Friday, September 8, 2017

Review - - The Summer That Made Us

The Summer That Made Us
By Robyn Carr
Publisher: Harlequin / Mira
Release Date: September 5, 2017

Reviewed by Janga

Charley Berkey’s forty-fourth year is proving to be a tough one. After twelve years as the host of a successful talk show, her show is canceled, and her sense of identity takes a blow. Her partner of twenty-two years and the father of her eighteen-year-old son is pushing for them to marry, and Charley is reluctant. Her younger sister, Megan Crane, has Stage 4 breast cancer, and even with a bone marrow transplant, has only a fifty percent chance of survival. When Meg asks to return to the family lake house where they spent the golden summers of their childhood, Charley has reservations, but she cannot refuse her sister’s request.

The lake house in Lake Waseka, Minnesota, belonged to Charley and Meg’s maternal grandparents, Judge and Mrs. Berkey. The Berkey’s daughters, Lou and Jo, spent their summers there, and when the Berkey sisters married Chet and Ray, the Hempstead brothers, and began their own families, they in turn brought their children to the lake house. The sisters each had three daughters. With only a six-year-span separating the youngest from the oldest, Louise’s daughters—Charley, Meg, and Bunny—and Jo’s daughters—Hope, Krista, and Beverly—grew up loving the idyllic summers they shared with one another and with their mothers, who also delighted in their annual period of close sisterhood, with periodic visits from their spouses. Those golden summers ended twenty-seven years ago when twelve-year-old Bunny drowned in the lake. The years since then have been marred with estrangement between sisters and between mothers and daughters. Charley and Meg have remained close, but silence and distance characterize other family relationships.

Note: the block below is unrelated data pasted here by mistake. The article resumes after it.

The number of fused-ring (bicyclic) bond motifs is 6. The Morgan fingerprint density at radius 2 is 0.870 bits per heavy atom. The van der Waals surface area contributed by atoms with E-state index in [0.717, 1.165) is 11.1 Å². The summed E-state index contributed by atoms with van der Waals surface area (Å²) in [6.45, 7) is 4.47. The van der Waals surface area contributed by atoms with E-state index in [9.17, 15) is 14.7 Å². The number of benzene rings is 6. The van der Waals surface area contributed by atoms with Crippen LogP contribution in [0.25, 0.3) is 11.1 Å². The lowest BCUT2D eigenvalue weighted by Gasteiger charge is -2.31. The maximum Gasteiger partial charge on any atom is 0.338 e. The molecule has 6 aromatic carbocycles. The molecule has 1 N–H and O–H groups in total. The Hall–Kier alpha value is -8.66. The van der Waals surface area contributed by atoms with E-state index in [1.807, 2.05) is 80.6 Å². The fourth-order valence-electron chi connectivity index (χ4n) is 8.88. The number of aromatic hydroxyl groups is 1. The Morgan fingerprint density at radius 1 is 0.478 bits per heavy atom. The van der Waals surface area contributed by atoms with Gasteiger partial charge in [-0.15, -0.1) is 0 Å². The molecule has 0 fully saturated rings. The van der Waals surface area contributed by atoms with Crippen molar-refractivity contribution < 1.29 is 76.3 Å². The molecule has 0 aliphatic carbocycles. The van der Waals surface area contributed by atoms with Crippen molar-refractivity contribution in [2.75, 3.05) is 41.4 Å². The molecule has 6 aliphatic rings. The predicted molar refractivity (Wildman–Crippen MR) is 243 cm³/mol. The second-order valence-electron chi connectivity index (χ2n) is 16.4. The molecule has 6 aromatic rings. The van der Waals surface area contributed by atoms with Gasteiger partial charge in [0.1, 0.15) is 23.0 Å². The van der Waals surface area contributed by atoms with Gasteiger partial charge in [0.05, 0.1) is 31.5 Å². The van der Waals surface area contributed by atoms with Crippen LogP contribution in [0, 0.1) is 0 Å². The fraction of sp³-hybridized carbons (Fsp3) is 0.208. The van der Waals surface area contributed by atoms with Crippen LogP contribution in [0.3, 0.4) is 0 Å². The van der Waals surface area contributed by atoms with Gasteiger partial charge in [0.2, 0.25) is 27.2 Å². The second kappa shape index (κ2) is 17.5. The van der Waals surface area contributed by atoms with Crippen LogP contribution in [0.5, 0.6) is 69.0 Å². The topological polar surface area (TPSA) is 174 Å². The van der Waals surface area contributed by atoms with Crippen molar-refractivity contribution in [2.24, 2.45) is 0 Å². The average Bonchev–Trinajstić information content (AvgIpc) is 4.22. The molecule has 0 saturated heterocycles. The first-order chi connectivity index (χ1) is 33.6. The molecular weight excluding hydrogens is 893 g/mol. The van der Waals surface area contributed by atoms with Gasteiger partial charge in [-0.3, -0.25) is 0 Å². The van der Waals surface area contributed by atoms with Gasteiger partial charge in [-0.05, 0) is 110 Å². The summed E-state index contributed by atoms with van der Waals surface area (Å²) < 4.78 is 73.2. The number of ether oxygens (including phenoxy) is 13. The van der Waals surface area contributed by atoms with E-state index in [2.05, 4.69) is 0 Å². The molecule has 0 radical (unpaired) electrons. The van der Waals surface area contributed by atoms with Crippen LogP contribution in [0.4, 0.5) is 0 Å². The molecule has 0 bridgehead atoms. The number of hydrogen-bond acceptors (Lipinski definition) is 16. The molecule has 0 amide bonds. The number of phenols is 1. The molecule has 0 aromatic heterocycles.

By returning, Meg hopes to recapture the peace and joy of past summers and to heal their family. With the latter goal in mind, she sends invitations to her cousins, to her aunt, to her grandmother, and, somewhat reluctantly, to her mother. The summer will see them all return with their various brokenness and secrets to remember and to reconnect, to deal with regrets and guilt, to help one another in myriad ways, to say hello and to say goodbye.

Robyn Carr’s latest women’s fiction novel is an emotional story of a family whose dysfunction encompasses four generations. “Women’s fiction” may be generally a somewhat amorphous term, but in this case, it is literal. The Summer That Made Us is a story of women and their relationships to one another and how these relationships define, balance, support, wound, and heal these women. It is the story of how the events of one summer can change an extended family. There are men in this novel—some reprehensible and some admirable—but while their roles are not insignificant, they are clearly secondary. Be warned that reading this book requires a generous supply of hankies. There is irony in the fact that Meg, the cancer patient, is the means of restoring healthy relationships to the wounded.

Romance readers should be aware that the romance in this one is minimal, and some may find the unraveling of so many threads and the optimistic ending unrealistic. I found these concerns negligible. Robyn Carr does in this book what she does best: she gives her readers characters who touch the heart and illumine the human spirit. I give The Summer That Made Us my highest recommendation.


  1. Patricia Bennett BarberSeptember 8, 2017 at 11:22 AM

    I love her books!!!

  2. This truly sounds like a wonderful book. Family relationships are so difficult in the best of times, this could be a wonderful read.

  3. I love reading her books. I look forward to reading this one.

  4. Coming from a large family - 12 aunts and uncles and over 65 cousins not to mention being the oldest of 6 children in our family- I know how fragile family feelings and relationships can be. This is a book I can read and appreciate. Thank you for the review. She is an author whose books I enjoy reading.

  5. I've learned that Robyn Carr's women fiction seldom has romance in them. I look forward to reading this at some point. Thank you for the review PJ.

  6. Thanks for the review. I was wondering how it would be. My library doesn't have it so might get it from audible.